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Žilvinas Landzbergas. From the series To my Homeless God, 2013. Photo: Arturas Valiauga

On the way to the 57th Venice Art Biennale 0

Three questions for Ula Tornau, one of the curators of the Lithuanian national presentation

Artist Žilvinas Landzbergas will represent Lithuania at the 57th Venice Biennale with his installation “R”; the piece reveals mesmeric realities that blend Nordic scenery and imagery with the white cube space of the distinctive Venetian building of Scuola San Pasquale (San Francesco della Vigna, Castello 2786).

“R” is for recall, record, relate, refer, resemble, respect, ray, radium, rhenium, romantic, real and rhyme. RA, as in astronomy, mythology, medicine, chemistry, music, seafaring and more. “R” is the most complex letter of the alphabet; it integrates the entire spectrum of geometric shapes and meanings spanning the boundaries of both the rational and the imaginary.

As the artist describes it by himself: “”R” is interesting as a sculptural shape that has settled, crystallized into a clear structure during the time. It is a letter that embraces basic forms – a circle, a triangle, a square – and a straight. These forms are primary elements of architecture and sculpture. It is a part of Western cultural font, which was being hewn into marble during ages. It differs from e.g. Persian font, which was formed by painting with a brush on ceramic surfaces. Greeks and Romans had a forged writing. Their every brick or tile is a tombstone, perpetuatin a memory, monumentalizing a moment, synthesizing and stylizing forms of nature.”

Žilvinas Landzbergas. Drawing with the project title R, 2016. Ink on paper

What should an art enthusiast be aware of in order to best understand this artist's work?

“R” is the title of the work for the Lithuanian pavilion because in Žilvinas Landzbergas’ artistic vocabulary, “R” is the most integrating structure – he uses it often due to its ability to express diverse appearances, functions and meanings.  

The cultural references used in the artist’s works are transferred into the phenomenological experiences of his particular installation architectures: the use of light and sound, casual modern materials (paper, cardboard, resin, glass and wood), illusionary surfaces, and found shapes. “R” is a total spatial installation that largely works upon the body and on the senses, so it requires a bit of the viewer’s time to contemplate and observe it fully.

What was the first impulse that sparked the idea for this work? What was the artist's source of inspiration?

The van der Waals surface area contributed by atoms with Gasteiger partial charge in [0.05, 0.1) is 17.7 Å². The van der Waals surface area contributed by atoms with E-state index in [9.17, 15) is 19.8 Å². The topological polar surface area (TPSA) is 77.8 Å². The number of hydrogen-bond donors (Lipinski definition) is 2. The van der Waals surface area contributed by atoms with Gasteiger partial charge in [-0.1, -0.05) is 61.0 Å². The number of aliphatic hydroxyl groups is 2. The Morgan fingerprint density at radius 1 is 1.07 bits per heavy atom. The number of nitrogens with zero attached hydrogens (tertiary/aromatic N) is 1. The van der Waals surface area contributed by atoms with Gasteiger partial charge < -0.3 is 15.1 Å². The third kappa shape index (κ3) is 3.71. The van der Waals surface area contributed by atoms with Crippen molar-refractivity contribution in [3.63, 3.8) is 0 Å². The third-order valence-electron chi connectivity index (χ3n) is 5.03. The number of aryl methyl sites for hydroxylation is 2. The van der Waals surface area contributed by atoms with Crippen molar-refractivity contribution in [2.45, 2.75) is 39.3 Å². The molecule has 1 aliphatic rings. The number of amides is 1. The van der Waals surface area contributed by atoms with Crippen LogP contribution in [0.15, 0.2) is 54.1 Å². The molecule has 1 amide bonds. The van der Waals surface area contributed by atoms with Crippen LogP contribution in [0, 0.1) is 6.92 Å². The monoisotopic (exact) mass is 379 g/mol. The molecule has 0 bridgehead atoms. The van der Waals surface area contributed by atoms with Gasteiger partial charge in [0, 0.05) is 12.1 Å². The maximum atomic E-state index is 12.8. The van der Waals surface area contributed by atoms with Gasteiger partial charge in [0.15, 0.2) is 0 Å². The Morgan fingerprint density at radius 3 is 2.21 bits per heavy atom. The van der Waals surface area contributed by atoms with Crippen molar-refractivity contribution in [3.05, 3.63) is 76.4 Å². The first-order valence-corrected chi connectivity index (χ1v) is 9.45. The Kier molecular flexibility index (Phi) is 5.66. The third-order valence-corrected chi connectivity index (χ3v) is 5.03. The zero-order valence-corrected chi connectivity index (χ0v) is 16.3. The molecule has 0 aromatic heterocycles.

The drive behind this work was largely inspired by Žilvinas Landzbergas’ ongoing thinking about the outcomes and habits of modernity as internalized in contemporary culture. The artist has been interested in this subject for several years, and has been addressing it both in his artistic practice and in his practice-based PhD research. Some areas of critical interest for him have been the modern focus on rationality and its outcomes unfolding in the fields of ethics, art and architecture; and the modern domination of the analytical with its imperative to decompose, dissect, polarize and functionalize, and its impact on the the concept of the body and on the construction of modern space, perhaps often going together with a certain disenchantment and simplification of the world. If this is seen as providing very partial and unified tools for seeing the world, Žilvinas is suggesting to re-enchant it through an integrating rather than critical method, which also includes the body, the intuition, the collective memory, and the imaginary. He tries to unfold this through his total installations based on the astonishingly universally recognizable structures of fairy-tales, in which archetypal elements, collective memories, and the artist‘s social reflections and personal insights are combined to form immersive spatial narratives.

Žilvinas Landzbergas. Crown, 2015. Photo: Andrejus Vasilenko

How would you comment on Žilvinas Landzbergas' work in the context of the unifying theme for the 57th Venice Biennale – VIVA ARTE VIVA?

The theme is all-embracing; I would take it from the point of view of Žilvinas’ work as an emphasis on the imaginary and its underestimated social function.  

More about the artist:
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